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WARNING: Be very careful editing your server configuration or .htaccess files. Even a minor typographical error can make your site unusable! Always make a backup copy of any file so you can recover quickly.

PREVENTING BANDWIDTH THEFT USING THE MOD REWRITE ENGINE AND .HTACCESS
(stopping others from using your images on their pages)

Due to either ignorance or a I'll do what I want because I want to attitude, there are plenty of people that will place image tags on their pages that pull images from your server. This linking can place a great load on your server as well as cause you to incur excess bandwidth charges.

HOW DO I STOP THIS THEFT?
The Apache Server's Mod Rewrite Engine (which must be compiled into your server to allow you to do this) can examine the name of the document requesting a file of a particular type. You can then define logic that basically does the following:

If the URL of the page requesting the image file is from an allowed domain, display the image- otherwise return a broken image.
The logic, or rules are then placed in the directory(s) that contain your image files.

IS THIS A PERFECT SOLUTION?
No. In order for it to work, the browser that requested the page must return the URL of the page, or what is called the HTTP_REFERER. There is also a performace penalty on the server due to the extra overhead it testing the file requests.

This method should be used when offsite linking has become an issue of concern to you. A little bit of tolerence or maybe a gentle e-mail to the other site's webmaster may also be an acceptable solution. I have actually made a few friends this way!

HOW EXACTLY CAN I DO THIS?

  • STEP 1: Make certain that your Apache Server was compiled with mod_rewrite. By default, the basic installation of Apache does not include it. Do not attempt this if mod_rewrite is not installed, or your site may stop functioning! Check with your system administrator. If you are the system administrator, check the Apache INSTALL file for instruction regarding the option --enable-module=rewrite

  • STEP 2: Get organized! Try to get all of your images into directories that do not contain your HTML files. Each directory containing the images should have an empty index.html file to prevent people from looking at your directory listing.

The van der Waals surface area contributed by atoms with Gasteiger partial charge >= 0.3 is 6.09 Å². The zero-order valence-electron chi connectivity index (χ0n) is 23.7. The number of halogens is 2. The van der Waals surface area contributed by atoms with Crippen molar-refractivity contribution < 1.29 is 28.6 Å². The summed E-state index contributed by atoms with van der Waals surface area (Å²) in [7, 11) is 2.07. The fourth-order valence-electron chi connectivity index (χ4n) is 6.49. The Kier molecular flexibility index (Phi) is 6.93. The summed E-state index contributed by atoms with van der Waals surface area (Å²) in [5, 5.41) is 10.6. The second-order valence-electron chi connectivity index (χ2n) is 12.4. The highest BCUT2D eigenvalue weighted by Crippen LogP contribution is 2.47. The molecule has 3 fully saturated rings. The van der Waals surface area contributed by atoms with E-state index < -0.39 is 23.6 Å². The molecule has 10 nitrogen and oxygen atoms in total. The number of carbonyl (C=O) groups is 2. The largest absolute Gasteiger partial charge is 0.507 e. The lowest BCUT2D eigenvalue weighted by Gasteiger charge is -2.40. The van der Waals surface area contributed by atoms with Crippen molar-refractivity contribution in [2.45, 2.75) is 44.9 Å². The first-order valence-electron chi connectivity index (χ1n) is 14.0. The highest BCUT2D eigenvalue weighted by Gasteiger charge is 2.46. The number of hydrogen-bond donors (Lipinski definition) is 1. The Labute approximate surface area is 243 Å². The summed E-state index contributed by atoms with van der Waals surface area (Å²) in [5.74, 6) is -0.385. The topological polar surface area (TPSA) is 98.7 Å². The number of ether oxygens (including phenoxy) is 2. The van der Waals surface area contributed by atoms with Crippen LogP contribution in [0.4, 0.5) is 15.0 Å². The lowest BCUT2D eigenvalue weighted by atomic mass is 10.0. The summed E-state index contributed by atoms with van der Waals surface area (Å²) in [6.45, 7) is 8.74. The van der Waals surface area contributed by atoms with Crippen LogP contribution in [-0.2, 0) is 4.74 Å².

• STEP 3: Create or edit a .htaccess in one of the directories containing your images. I suggest doing one directory first so you can test your rules, and quickly comment out the lines or rename the file if it causes server configuration errors. The .htaccess file should contain the following lines.
    RewriteEngine on
    RewriteCond %{HTTP_REFERER} !^$
    RewriteCond %{HTTP_REFERER} !^http://domain.com/.*$     [NC]
    RewriteCond %{HTTP_REFERER} !^http://www.domain.com/.*$ [NC]
    RewriteRule .*\.gif$        -                            [L]
    
    RewriteCond %{HTTP_REFERER} !^$
    RewriteCond %{HTTP_REFERER} !^http://domain.com/.*$     [NC]
    RewriteCond %{HTTP_REFERER} !^http://www.domain.com/.*$ [NC]
    RewriteRule .*\.jpg$        -                           [L]
    
    NOTE:When cutting and pasting, be sure that each RewriteCond is on one line. Line wrapping in the page display could introduce broken lines.

    Change domain.com to whatever your domain name is. Be sure to use both the plain domain name as well as the www so that people coming to your site either way are not deprived of your images!

  • STEP 4: Test! Create a page on another server and insert in image tag pointing to an image in the protected directory. If you get a broken image icon- you did it! The requests will still appear in your logs, but your bandwidth will be protected.
On files such as .MIDI (music files), it will result in a Forbidden error.



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